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Re: st: RD Optimal Bandwidth Algorithm sensitive to scaling?

From   Austin Nichols <>
Subject   Re: st: RD Optimal Bandwidth Algorithm sensitive to scaling?
Date   Fri, 15 Jul 2011 10:22:54 -0400

I agree it is an undesirable "feature" of the optimal bandwidth
calculation, but some problem of this sort is probably unavoidable--in
this case it arises from estimating local curvature using squared
deviations of the outcome, which is evidently sensitive to scale.
There are alternative approaches which would not face this exact
problem, but there would almost surely be other problems, or other
ways of breaking the estimator.  The sensitivity of bandwidth to scale
is particularly undesirable, but also serves to illustrate what I have
said elsewhere: bandwidth selection is more art than science, and at a
minimum you should assess the sensitivity of your estimates to
bandwidth, which is why graphs for multiple bandwidths are produced by
default in -rd-, and there is an option -bdep- to assess the
dependence graphically.

On Fri, Jul 15, 2011 at 9:45 AM, Stata Chris <> wrote:
> Dear list members,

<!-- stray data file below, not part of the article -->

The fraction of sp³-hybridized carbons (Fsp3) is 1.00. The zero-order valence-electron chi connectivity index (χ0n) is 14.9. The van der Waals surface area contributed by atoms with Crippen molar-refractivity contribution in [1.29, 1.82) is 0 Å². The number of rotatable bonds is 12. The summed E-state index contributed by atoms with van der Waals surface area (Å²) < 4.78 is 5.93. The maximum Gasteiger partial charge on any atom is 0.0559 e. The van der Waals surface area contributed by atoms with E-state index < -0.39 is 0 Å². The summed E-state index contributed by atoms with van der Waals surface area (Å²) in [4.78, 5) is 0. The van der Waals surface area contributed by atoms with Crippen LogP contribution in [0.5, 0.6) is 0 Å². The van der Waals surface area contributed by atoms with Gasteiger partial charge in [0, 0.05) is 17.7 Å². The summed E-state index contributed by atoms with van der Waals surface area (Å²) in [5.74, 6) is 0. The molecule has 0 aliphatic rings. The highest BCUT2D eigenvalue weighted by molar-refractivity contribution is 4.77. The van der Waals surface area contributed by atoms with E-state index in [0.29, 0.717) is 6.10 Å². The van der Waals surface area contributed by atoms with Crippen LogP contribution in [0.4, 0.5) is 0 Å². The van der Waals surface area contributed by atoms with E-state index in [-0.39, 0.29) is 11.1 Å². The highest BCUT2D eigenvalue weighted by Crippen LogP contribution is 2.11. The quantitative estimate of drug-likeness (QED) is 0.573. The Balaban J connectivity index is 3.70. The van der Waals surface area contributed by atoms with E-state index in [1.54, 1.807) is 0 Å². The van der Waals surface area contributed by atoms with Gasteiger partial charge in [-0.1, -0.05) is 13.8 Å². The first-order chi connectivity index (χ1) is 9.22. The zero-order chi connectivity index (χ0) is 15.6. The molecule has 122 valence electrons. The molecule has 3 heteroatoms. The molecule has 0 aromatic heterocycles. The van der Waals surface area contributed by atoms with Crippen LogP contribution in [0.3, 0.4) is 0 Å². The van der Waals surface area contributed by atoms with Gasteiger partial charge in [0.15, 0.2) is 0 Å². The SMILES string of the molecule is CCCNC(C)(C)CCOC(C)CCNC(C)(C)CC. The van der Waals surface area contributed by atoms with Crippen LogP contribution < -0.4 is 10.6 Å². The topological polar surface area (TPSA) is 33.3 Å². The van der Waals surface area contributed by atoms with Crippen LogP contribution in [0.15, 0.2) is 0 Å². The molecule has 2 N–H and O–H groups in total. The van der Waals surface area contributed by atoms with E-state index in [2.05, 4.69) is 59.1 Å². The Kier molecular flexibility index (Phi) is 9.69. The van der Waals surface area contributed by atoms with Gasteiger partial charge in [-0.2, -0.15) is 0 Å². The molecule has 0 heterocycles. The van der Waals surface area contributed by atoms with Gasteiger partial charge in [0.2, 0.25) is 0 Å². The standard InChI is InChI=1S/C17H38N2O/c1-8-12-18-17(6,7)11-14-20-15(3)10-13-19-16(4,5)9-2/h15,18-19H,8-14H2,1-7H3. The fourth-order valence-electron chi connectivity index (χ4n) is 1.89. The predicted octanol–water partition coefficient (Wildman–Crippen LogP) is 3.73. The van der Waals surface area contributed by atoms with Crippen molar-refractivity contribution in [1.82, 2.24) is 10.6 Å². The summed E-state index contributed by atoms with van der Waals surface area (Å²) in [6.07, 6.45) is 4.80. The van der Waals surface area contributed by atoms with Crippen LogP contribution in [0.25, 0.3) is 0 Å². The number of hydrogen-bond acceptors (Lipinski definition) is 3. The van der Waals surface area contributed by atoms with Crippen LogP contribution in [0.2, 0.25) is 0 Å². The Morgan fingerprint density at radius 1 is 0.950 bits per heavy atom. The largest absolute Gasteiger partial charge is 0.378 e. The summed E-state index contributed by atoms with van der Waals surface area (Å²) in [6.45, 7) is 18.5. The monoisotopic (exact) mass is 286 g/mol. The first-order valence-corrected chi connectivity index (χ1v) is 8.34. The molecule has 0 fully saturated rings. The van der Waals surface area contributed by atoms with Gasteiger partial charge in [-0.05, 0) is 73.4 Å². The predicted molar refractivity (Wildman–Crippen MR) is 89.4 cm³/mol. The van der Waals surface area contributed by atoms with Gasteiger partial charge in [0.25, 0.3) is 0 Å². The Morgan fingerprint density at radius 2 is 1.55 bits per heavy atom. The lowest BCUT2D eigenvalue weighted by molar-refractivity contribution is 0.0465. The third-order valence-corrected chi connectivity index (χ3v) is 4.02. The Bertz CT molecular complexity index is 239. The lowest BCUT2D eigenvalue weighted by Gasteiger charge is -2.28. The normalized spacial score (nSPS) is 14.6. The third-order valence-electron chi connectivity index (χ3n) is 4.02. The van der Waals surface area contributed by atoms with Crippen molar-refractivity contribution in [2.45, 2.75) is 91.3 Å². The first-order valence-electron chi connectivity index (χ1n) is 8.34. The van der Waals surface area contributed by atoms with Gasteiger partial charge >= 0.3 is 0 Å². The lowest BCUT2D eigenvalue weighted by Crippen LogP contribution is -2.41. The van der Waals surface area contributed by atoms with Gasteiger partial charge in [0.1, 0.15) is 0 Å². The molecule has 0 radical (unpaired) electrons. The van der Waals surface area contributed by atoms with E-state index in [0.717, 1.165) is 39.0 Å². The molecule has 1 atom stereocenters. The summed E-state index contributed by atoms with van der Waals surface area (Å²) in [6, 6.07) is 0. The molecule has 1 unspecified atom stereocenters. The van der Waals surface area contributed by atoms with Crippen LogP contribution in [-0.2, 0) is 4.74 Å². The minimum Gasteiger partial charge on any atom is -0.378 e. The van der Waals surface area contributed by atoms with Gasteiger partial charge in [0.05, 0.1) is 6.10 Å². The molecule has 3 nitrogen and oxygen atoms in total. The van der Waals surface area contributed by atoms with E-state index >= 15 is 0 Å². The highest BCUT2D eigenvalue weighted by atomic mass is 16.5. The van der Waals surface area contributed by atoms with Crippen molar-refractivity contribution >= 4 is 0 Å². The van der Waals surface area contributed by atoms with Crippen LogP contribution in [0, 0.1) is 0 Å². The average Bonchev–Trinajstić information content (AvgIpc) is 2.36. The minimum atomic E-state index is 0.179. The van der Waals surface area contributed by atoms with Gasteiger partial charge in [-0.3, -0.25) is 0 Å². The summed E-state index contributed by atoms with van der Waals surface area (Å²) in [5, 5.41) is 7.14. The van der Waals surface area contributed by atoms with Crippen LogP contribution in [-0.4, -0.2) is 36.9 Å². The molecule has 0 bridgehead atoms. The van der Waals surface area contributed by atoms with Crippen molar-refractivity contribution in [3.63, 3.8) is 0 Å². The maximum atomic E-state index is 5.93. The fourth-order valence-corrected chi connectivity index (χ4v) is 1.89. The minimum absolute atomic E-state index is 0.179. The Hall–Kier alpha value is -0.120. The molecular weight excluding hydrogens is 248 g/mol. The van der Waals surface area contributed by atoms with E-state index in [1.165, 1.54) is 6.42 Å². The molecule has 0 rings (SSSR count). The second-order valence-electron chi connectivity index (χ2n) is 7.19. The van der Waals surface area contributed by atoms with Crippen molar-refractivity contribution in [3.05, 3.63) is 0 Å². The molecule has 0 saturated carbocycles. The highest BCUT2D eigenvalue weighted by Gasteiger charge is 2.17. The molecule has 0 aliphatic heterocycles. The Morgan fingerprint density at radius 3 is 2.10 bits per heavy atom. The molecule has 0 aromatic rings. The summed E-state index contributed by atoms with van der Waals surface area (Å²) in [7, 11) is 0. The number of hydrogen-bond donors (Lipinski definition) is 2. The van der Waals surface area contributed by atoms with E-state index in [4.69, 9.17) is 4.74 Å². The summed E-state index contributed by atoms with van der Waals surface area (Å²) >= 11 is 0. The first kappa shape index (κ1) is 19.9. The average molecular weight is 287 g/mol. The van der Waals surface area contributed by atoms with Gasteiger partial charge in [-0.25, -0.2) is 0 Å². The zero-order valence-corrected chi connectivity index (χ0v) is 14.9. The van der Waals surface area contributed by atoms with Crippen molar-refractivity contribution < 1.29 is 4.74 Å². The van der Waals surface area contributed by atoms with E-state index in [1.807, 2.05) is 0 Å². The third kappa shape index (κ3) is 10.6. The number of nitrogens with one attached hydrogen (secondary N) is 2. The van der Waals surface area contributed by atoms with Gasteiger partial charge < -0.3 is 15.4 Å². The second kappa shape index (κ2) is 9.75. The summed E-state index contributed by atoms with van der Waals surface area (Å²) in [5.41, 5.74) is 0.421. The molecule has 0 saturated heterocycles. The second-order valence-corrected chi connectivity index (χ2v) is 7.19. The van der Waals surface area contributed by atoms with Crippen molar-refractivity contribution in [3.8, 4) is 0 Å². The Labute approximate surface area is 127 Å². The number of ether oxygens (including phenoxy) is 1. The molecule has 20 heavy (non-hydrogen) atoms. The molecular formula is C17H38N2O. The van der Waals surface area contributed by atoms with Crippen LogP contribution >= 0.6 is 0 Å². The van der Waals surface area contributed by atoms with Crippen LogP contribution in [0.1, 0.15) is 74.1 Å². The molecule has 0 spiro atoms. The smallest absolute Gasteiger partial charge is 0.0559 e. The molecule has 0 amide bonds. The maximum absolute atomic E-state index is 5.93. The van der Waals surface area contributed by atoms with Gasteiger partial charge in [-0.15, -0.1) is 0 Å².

> I am using Austin Nichols' -rd-
> ( command,
> as well as the related -rdob- by Fuji-Imbens-Kalyanaraman-Fuji
> (
> Now I've discovered that the optimal bandwidth chosen and hence the
> resulting estimates are sensitive to the scaling of the outcome variable.
> To demonstrate this, I make use of an example discussed in this context
> in an earlier post:
> sysuse auto, clear
> gen Price = price/1000
> gen z = length - 193
> rd price z
> rd Price z
> As you can check, when I use as outcome the price in 1000 dollars
> ("Price") rather than in dollars ("price"), I get a different bandwidth
> and hence a very different estimate,
> whereas I think I would wish to get the previous estimate just divided
> by 1000.
> This does not seem a very desirable property to me, but I'm not sure
> where in the optimal bandwidth algorithm (see
> ) this comes from
> and whether it would be possible to avoid this. Probably some of you
> can say more about this?
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